NGT: Will consider lifting ban on construction in NCR

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The National Green Tribunal on Thursday banned all new construction activities in the heart of Shimla with immediate effect.

The NGT bench, headed by Justice Swatanter Kumar, also prohibited the builders from withdrawing money from their bank accounts and directed them to fix the STPs and get them inspected by the Haryana Pollution Control Board.

The tribunal directed schools and colleges to approach a committee constituted by it.

It also warned that any institution failing to install the rainwater harvesting system within the stipulated period would be liable to pay environment compensation of Rs 5 lakh.

The ToI report adds that the state government denied any violation of green laws and said that it was taking all measures to protect greenery in and around the capital region, overseen by the Capital Region Development Authority (CRDA). "Even in these areas, construction will not be permitted beyond two storeys plus attic floor".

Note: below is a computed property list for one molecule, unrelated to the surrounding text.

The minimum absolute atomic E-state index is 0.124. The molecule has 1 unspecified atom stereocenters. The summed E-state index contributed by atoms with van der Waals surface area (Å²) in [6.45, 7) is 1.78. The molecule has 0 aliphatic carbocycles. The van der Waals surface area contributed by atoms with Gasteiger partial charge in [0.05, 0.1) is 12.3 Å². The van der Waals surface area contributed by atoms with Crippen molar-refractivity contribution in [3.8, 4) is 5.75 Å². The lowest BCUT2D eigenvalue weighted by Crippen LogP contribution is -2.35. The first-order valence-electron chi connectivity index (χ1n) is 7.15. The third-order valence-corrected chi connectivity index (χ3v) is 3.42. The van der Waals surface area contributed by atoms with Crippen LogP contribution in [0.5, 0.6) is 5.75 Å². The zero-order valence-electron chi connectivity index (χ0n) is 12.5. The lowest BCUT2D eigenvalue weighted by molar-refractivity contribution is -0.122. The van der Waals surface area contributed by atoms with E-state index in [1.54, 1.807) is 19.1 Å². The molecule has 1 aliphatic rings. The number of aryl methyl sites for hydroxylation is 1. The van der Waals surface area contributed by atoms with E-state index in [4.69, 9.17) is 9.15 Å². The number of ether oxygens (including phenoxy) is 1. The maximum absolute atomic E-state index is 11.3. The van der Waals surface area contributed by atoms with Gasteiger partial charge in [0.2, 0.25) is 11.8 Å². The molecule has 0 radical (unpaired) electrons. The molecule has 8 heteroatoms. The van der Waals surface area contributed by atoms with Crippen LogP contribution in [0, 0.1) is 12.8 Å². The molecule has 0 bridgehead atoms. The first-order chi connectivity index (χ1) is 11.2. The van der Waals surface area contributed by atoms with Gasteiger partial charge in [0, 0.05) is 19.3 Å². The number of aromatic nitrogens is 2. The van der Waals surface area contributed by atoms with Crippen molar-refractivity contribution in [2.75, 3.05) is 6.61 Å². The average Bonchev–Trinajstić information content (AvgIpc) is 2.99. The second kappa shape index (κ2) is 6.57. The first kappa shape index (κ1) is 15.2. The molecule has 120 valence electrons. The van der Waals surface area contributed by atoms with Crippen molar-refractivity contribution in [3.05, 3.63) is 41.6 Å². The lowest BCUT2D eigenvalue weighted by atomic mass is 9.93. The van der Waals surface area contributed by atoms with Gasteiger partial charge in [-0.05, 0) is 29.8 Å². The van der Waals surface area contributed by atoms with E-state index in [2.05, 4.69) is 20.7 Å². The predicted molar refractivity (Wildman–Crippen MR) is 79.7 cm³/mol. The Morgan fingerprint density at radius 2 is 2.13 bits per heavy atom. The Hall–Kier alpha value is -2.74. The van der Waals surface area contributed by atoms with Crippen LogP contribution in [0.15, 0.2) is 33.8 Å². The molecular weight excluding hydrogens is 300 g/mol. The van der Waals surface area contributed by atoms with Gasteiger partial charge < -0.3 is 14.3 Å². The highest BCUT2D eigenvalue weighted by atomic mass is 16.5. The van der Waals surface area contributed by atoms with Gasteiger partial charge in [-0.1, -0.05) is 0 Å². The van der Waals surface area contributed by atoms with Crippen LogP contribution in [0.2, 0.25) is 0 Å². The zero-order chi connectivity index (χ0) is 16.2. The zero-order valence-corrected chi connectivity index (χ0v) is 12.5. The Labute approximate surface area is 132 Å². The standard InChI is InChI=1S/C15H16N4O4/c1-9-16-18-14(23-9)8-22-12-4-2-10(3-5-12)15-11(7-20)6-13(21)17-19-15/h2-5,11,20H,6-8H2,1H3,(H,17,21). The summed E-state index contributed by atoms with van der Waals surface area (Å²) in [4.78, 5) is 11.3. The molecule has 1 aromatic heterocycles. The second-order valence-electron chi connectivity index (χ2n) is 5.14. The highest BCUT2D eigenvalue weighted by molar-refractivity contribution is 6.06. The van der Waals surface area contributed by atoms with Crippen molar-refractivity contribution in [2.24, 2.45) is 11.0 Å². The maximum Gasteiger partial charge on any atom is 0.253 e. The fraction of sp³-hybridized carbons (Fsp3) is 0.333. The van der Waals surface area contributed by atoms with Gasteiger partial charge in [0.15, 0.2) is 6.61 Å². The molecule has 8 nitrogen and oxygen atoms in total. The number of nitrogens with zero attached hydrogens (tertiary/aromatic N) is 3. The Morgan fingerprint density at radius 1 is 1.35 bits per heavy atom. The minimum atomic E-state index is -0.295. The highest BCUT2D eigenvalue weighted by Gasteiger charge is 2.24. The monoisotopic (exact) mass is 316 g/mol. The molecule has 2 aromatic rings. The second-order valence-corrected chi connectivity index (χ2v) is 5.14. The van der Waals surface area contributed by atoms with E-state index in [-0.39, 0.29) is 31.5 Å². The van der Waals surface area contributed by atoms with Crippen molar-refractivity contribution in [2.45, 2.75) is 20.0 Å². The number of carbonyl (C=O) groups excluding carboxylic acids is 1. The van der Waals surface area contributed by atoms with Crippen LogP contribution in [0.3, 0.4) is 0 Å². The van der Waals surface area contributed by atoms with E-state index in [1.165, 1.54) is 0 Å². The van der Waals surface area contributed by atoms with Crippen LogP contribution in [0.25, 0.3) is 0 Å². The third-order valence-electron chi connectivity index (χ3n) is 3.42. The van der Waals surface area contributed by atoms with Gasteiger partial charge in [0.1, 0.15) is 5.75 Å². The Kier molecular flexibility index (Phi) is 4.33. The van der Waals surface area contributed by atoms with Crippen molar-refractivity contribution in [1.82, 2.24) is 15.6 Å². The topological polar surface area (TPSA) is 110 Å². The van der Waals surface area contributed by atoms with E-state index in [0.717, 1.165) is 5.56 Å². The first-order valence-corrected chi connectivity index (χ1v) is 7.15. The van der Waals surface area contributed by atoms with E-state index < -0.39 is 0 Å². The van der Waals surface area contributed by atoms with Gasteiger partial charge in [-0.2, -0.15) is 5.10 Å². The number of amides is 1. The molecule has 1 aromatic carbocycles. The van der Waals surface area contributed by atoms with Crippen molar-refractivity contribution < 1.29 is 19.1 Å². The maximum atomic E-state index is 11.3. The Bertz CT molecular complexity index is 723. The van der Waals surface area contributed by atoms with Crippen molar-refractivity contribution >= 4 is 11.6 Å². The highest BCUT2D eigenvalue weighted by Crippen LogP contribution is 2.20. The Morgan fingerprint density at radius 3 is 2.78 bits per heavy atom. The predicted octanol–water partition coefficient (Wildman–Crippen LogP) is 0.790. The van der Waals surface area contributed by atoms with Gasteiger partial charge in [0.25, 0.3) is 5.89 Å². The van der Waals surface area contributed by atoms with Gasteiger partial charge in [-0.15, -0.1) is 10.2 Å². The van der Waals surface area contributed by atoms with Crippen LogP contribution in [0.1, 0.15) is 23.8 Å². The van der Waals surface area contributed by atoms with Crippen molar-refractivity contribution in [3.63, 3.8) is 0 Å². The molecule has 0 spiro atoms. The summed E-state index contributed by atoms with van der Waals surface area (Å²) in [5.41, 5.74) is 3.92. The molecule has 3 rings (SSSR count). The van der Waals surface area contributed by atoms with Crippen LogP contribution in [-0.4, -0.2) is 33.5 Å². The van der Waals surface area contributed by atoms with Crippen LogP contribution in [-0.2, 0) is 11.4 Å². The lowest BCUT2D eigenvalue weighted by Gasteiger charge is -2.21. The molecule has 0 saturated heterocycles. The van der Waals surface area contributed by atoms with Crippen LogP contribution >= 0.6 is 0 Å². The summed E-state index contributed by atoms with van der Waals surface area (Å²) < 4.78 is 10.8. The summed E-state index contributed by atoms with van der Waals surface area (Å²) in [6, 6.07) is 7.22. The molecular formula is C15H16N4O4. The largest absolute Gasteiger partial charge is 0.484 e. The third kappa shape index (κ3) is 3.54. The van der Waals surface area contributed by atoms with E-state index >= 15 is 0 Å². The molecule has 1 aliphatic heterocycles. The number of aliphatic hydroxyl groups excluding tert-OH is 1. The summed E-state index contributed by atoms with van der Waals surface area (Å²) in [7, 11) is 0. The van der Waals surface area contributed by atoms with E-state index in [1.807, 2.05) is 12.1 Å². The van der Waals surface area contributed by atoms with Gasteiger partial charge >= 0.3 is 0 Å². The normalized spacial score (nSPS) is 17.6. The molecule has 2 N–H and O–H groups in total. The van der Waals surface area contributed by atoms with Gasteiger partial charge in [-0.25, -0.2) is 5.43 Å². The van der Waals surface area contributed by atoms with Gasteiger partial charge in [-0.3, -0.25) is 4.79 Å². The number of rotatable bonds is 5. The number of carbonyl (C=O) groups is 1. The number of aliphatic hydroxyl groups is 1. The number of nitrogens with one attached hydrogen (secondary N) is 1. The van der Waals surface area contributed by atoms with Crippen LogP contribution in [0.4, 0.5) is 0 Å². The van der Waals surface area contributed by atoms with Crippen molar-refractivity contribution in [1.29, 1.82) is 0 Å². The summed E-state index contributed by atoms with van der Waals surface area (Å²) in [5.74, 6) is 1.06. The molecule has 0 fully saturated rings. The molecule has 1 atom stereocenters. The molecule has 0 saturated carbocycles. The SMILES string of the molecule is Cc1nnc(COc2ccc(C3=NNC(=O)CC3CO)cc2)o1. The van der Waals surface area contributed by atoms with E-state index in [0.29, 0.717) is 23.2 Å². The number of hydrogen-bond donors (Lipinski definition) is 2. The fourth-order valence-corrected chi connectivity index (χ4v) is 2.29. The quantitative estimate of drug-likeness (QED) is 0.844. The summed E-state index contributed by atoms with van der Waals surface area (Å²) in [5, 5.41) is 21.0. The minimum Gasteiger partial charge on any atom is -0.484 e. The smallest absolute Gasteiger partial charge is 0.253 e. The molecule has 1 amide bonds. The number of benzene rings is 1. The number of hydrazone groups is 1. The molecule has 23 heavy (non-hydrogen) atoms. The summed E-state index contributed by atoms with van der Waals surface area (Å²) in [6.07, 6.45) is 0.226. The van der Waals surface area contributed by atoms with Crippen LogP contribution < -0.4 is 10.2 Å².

Power plants to mix coal with 10% straw to curb pollution
The farm stubble could go into the making of straw briquettes or pellets to be used as fuel in power generating plants. "We are creating a market for straw and stubble", Power Minister RK Singh said.


The tribunal appointed a "high powered expert committee", which would be responsible for carrying out the directions of the judgement and provide no objection certificate to the stakeholders including the state and private parties.

The case gathered momentum as retired bureaucrat EAS Sarma filed another petition, challenging the hurried grant of environmental clearances by the state-level environment impact assessment authority (SEIAA), the Times of India reported.

There should be no regularisation of unauthorised constructions within the forest areas which have been raised without obtaining any prior permission, the tribunal said.

All previous NGT orders, including on odd-even exemptions, will stand; Delhi, UP, Punjab, and Haryana asked to chalk out comprehensive action plan in two weeks.

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